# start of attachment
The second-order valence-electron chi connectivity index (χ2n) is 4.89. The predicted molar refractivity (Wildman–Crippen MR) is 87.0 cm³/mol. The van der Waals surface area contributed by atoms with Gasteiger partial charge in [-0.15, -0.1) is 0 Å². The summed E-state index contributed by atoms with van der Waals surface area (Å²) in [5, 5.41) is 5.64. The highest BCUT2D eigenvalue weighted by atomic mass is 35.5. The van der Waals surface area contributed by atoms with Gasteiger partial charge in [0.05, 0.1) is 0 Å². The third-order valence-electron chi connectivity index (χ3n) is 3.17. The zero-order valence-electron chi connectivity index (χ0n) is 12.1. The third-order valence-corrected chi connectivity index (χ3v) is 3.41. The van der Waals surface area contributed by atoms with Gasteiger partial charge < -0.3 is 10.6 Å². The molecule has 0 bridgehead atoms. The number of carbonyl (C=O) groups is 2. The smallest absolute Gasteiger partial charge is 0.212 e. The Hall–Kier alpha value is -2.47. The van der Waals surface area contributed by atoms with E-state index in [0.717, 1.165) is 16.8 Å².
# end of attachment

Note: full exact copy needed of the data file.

The second-order valence-electron chi connectivity index (χ2n) is 4.89. The predicted molar refractivity (Wildman–Crippen MR) is 87.0 cm³/mol. The van der Waals surface area contributed by atoms with Gasteiger partial charge in [-0.15, -0.1) is 0 Å². The summed E-state index contributed by atoms with van der Waals surface area (Å²) in [5, 5.41) is 5.64. The highest BCUT2D eigenvalue weighted by atomic mass is 35.5. The van der Waals surface area contributed by atoms with Gasteiger partial charge in [0.05, 0.1) is 0 Å². The third-order valence-electron chi connectivity index (χ3n) is 3.17. The zero-order valence-electron chi connectivity index (χ0n) is 12.1. The third-order valence-corrected chi connectivity index (χ3v) is 3.41. The van der Waals surface area contributed by atoms with Gasteiger partial charge < -0.3 is 10.6 Å². The molecule has 0 bridgehead atoms. The number of carbonyl (C=O) groups is 2. The smallest absolute Gasteiger partial charge is 0.212 e. The Hall–Kier alpha value is -2.47. The van der Waals surface area contributed by atoms with E-state index in [0.717, 1.165) is 16.8 Å².